A recent presentation where he spoke from his kitchen in Brisbane to a Canadian audience is available on barfblog. It’s a good example of how he’s continued to be effective for K State because of the “electronic and eclectic “ nature of his research.
Powell makes a pretty good case that no matter where he is in the world, he can continue do good work for K State. If K State does not come around on this one, the world’s safety community is going to have less access to Powell and his work.
In an email, Powell told me he anticipates he will be blogging in some reduced form. Powell, Hubbell and Dr. Ben Chapman, food safety extension specialist at North Carolina State University, write barfblog, which is prominently linked with KSU’s “Safe food from farm to fork” website called “Bites.”
His readers are letting Powell know how much they value him.
“Your crisp and always accurate synopses of both news and research articles provide a wealth of information for all of us who otherwise would have no way of accessing this news, “ commented Carol L. Tucker-Foreman, distinguished fellow at The Food Policy Institute of the Consumer Federation of America. “Virtually every week I send a link to the (barfblog) to colleagues letting them know something important has happened and we need to follow up.”
Another noted that Powell provides valuable information, but added:
“I know zero about the facts here, but I could fairly well imagine the difficulty a dean would have in defending a faculty member who has left the country — not just on sabbatical but apparently permanently (?) — And still expects a paycheck from the Kansas taxpayers,” said another reader, who also noted that even Yahoo recently ended telecommuting.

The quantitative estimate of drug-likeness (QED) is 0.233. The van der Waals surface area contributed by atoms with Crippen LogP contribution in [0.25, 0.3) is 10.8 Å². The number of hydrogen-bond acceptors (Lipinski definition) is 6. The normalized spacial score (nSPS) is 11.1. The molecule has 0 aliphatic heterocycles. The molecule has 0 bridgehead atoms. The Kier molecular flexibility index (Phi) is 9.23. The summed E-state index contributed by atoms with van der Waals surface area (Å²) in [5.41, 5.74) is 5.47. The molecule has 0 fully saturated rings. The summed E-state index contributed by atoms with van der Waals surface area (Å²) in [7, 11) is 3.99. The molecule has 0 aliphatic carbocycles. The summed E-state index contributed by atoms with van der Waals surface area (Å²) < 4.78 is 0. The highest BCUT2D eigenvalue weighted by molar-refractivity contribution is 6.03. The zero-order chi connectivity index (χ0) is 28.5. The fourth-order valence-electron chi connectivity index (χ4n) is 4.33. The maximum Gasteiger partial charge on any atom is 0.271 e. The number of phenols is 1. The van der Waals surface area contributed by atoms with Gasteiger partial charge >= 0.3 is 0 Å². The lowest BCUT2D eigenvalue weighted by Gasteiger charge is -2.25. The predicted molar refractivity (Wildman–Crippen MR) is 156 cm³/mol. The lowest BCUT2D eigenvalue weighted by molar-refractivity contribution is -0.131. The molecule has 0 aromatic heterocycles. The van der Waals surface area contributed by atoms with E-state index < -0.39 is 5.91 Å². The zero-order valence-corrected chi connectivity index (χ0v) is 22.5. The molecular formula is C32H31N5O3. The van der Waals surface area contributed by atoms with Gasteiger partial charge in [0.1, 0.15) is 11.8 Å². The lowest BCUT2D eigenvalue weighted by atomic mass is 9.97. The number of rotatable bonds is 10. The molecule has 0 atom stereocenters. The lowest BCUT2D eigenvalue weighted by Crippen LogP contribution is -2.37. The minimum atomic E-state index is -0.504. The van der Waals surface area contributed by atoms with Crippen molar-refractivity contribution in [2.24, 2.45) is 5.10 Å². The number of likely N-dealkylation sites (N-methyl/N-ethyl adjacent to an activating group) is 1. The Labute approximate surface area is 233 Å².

And the possibility of losing barfblog is not the only loss for the food safety community.
Phyllis Entis, who was on our media list of food safety leaders, has opted to terminate eFoodAlert, her 5-year old digest of food recalls, foodborne disease outbreaks and food safety issues. The loss of her blog is another very significant development for the world of food safety.
Entis, who worked for both government and industry for 35 years as a food safety microbiologist, turned eFoodAlert into a world news source by running down every reliable source she could for the recall and outbreak news of the day.
Food Safety News had come to rely on eFoodAlert in a number of ways, and we were pleased to have Phyllis as one of our contributing writers, which we hope she will continue from time to time.
But, eFoodAlert came to an end March 31 so after four decades of food safety, so Phyllis can pursue her passion for creative writing. And with no change in her work ethic, she began Prompt Prose, the very next day on April 1. We thought for a moment that she had cooked up an April Fool’s joke, but no.
P.S. In “The Last Post” she wrote for eFoodAlert, Phyllis was kind enough to recognize Food Safety News as an “excellent source” that did not exist when she started eFoodAlert. We are working to take up some of the slack left by the termination of her fine work. Readers can look forward to seeing these changes in the days ahead.© Food Safety News